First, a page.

1-Proteins: Volcanic pool enzyme kills prions
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TITLE: Volcanic pool enzyme kills prions
SOURCE: New Scientist, UK, by Gaia Vince
DATE: Jul 29, 2003
------------------- archive: http://www.genet-info.org/ -------------------
Volcanic pool enzyme kills prions
A new disinfectant, based on enzymes collected from a volcanic pool, is
showing promise in destroying the mutated prion proteins that cause vCJD,
the human form of BSE.
These prions are notoriously difficult to break down, and because an
unknown number of people in the UK have vCJD, there is a theoretical risk
that surgical instruments could transmit the disease. The disinfectant
could also be effective against the prions that cause sporadic CJD, which
occurs spontaneously and has been spread surgically.
Standard decontamination procedures, such as detergents, UV inactivation
and high-pressure boiling at 137 °C, have proven unsuccessful at
destroying all the prions on contaminated equipment.
But now researchers at the UK's Centre for Applied Microbiology and
Research (CAMR) in Porton Down and biotechnology company Genencor believe
they have developed a prion eradication agent.
"Essentially it's a protease enzyme, which is active at high alkalinity -
pH 12 to 14 - and a temperature of between 60 and 80 °C," says CAMR's
Phil Luton. "It requires an incubation period of less than one hour under
the enzymes' optimal conditions to degrade the prions."
The researchers tested a variety of different enzymes, before selecting
the most effective. This was a genetically modified version of a
naturally occurring, thermostable enzyme found in volcanic pools and was
produced by Genencor.
"The enzyme appears to be very promising from the preliminary research
findings, although it will need to undergo further tests," says UK-based
prion expert John Stephenson. "It works by chemically breaking down the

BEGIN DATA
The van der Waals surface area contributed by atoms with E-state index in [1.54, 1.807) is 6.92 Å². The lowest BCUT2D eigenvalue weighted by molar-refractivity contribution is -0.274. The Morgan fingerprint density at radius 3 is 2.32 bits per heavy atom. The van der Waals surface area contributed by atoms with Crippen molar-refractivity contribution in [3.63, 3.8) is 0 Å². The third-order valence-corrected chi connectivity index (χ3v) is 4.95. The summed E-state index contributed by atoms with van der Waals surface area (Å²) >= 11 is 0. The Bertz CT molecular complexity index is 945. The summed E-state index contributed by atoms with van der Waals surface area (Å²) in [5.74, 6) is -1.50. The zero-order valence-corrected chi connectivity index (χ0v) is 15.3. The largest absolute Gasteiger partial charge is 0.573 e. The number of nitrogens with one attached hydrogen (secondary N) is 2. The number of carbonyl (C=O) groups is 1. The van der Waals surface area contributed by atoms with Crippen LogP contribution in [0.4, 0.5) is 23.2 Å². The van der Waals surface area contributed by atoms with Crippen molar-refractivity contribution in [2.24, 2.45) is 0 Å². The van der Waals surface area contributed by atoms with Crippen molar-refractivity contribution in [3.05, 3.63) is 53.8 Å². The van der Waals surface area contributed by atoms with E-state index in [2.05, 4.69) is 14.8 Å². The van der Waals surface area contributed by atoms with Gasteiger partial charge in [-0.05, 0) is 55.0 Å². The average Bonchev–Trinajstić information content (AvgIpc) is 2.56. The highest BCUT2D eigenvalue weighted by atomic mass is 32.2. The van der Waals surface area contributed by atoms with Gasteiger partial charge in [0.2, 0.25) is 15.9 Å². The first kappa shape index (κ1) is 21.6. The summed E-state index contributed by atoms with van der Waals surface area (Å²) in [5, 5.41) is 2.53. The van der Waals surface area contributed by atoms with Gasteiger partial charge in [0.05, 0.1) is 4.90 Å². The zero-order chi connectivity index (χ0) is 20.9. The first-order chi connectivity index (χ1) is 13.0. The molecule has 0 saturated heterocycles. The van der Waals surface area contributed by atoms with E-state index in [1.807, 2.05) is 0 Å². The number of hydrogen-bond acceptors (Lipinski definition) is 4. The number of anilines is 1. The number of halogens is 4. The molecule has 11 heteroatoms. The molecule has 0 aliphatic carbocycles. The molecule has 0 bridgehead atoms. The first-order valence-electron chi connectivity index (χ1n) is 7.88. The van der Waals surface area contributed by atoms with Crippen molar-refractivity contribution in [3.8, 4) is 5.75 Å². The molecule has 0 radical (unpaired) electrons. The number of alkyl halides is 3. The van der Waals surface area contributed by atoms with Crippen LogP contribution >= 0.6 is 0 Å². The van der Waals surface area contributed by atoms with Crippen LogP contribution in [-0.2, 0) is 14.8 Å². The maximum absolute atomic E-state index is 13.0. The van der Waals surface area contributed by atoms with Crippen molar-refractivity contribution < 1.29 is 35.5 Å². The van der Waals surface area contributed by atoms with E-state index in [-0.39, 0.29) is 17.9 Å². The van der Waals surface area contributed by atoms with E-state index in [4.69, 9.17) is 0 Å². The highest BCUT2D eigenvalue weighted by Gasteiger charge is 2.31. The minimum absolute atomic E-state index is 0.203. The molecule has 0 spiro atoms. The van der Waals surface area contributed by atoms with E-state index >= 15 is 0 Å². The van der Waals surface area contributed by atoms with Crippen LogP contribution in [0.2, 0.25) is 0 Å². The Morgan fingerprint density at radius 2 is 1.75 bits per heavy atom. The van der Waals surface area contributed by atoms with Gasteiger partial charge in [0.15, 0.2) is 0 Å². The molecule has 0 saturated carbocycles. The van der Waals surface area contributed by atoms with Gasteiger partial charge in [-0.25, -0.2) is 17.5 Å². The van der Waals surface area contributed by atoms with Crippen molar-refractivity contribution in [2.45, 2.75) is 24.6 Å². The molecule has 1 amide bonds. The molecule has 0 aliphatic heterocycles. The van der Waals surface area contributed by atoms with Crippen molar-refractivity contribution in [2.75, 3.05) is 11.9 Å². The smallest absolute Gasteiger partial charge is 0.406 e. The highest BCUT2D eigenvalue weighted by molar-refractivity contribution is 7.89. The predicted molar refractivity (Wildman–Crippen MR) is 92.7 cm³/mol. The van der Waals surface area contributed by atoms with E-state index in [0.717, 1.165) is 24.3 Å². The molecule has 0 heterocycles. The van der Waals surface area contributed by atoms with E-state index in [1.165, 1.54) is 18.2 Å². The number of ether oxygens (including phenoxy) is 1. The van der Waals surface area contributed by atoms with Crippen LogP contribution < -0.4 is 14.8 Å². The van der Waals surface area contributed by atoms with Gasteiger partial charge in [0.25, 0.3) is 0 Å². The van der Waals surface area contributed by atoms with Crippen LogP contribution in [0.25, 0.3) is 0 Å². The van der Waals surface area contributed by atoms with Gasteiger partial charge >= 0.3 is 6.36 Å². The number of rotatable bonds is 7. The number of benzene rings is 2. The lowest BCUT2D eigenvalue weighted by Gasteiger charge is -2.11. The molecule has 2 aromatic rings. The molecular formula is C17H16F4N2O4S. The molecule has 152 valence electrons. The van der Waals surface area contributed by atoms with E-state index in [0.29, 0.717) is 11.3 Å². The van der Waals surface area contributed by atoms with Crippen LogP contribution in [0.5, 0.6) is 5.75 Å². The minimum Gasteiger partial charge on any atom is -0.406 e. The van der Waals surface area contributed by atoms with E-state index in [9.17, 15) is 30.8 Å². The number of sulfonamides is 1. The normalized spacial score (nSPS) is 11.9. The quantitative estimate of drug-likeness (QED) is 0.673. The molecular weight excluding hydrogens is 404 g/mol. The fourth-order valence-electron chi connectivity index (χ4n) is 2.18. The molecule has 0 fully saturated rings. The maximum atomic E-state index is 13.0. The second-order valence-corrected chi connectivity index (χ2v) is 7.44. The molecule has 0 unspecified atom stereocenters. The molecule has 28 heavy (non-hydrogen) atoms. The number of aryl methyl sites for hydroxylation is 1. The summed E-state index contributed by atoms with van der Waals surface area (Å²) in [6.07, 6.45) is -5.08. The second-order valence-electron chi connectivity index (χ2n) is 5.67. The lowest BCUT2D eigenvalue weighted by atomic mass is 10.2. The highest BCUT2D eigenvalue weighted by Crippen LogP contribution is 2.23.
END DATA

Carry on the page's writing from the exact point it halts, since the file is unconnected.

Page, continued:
bonds between amino-acids in the protein."
He told New Scientist: "We don't know why prions are so highly stable,
but they are extremely hard to destroy. Indeed, one standard method of
decontamination - soaking in fomaldehyde - actually stabilises the prions."
Stephenson notes that several other research groups are exploring similar
ways of decontaminating surgical instruments.
Safety procedures issued by the UK Department of Health (DoH) in 1999
require surgical instruments used on patients with suspected vCJD to be
quarantined until diagnosis is confirmed or discounted.
"The surgery of highest risk is brain or eye surgery, although
tonsillectomy also carries risk," says Stephenson. "Studies have shown
that tonsils removed from patients with vCJD have quite high levels of
infected prions, although infection has never been found in tonsils from
those with the sporadic CJD."
In January 2001, the DoH ordered the use of disposable tonsillectomy
kits, but this was reversed in December 2001 after the kits caused a rise
in surgical complications.
Since 1990, 132 people have died of vCJD in the UK, with 659 succumbing
to sporadic CJD. The number of people infected with vCJD remains unknown
and there is no diagnostic test. Epidemiological data suggest the
epidemic is still growing, with a final death toll as high as several
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